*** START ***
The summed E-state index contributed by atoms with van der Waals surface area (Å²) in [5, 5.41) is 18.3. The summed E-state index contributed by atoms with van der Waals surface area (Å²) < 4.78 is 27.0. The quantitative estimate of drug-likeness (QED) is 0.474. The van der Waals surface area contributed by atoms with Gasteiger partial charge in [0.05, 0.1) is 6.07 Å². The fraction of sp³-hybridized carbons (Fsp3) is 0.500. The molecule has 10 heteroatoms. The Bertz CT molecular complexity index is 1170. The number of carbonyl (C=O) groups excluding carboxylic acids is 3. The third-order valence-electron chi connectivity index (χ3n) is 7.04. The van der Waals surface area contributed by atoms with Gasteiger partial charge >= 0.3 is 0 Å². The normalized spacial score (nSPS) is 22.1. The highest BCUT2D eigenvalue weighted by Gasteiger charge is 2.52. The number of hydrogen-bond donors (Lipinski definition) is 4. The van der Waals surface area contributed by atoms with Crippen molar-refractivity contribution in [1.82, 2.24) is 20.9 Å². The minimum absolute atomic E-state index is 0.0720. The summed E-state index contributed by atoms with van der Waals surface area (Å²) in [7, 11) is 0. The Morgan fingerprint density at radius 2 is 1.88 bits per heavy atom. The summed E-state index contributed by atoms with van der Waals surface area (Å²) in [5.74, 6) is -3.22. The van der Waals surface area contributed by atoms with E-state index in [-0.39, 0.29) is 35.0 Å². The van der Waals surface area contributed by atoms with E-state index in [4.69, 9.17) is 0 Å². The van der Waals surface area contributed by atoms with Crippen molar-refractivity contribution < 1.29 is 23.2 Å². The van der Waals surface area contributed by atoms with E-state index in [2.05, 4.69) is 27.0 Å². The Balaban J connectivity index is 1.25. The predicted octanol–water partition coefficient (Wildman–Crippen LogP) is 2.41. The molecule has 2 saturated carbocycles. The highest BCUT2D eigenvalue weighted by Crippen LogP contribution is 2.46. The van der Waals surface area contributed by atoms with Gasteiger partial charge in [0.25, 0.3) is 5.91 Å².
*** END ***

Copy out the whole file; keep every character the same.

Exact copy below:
The summed E-state index contributed by atoms with van der Waals surface area (Å²) in [5, 5.41) is 18.3. The summed E-state index contributed by atoms with van der Waals surface area (Å²) < 4.78 is 27.0. The quantitative estimate of drug-likeness (QED) is 0.474. The van der Waals surface area contributed by atoms with Gasteiger partial charge in [0.05, 0.1) is 6.07 Å². The fraction of sp³-hybridized carbons (Fsp3) is 0.500. The molecule has 10 heteroatoms. The Bertz CT molecular complexity index is 1170. The number of carbonyl (C=O) groups excluding carboxylic acids is 3. The third-order valence-electron chi connectivity index (χ3n) is 7.04. The van der Waals surface area contributed by atoms with Gasteiger partial charge >= 0.3 is 0 Å². The normalized spacial score (nSPS) is 22.1. The highest BCUT2D eigenvalue weighted by Gasteiger charge is 2.52. The number of hydrogen-bond donors (Lipinski definition) is 4. The van der Waals surface area contributed by atoms with Crippen molar-refractivity contribution in [1.82, 2.24) is 20.9 Å². The minimum absolute atomic E-state index is 0.0720. The summed E-state index contributed by atoms with van der Waals surface area (Å²) in [7, 11) is 0. The Morgan fingerprint density at radius 2 is 1.88 bits per heavy atom. The summed E-state index contributed by atoms with van der Waals surface area (Å²) in [5.74, 6) is -3.22. The van der Waals surface area contributed by atoms with E-state index in [-0.39, 0.29) is 35.0 Å². The van der Waals surface area contributed by atoms with E-state index in [4.69, 9.17) is 0 Å². The van der Waals surface area contributed by atoms with Crippen molar-refractivity contribution < 1.29 is 23.2 Å². The van der Waals surface area contributed by atoms with E-state index in [2.05, 4.69) is 27.0 Å². The Balaban J connectivity index is 1.25. The predicted octanol–water partition coefficient (Wildman–Crippen LogP) is 2.41. The molecule has 2 saturated carbocycles. The highest BCUT2D eigenvalue weighted by Crippen LogP contribution is 2.46. The van der Waals surface area contributed by atoms with Gasteiger partial charge in [0.25, 0.3) is 5.91 Å².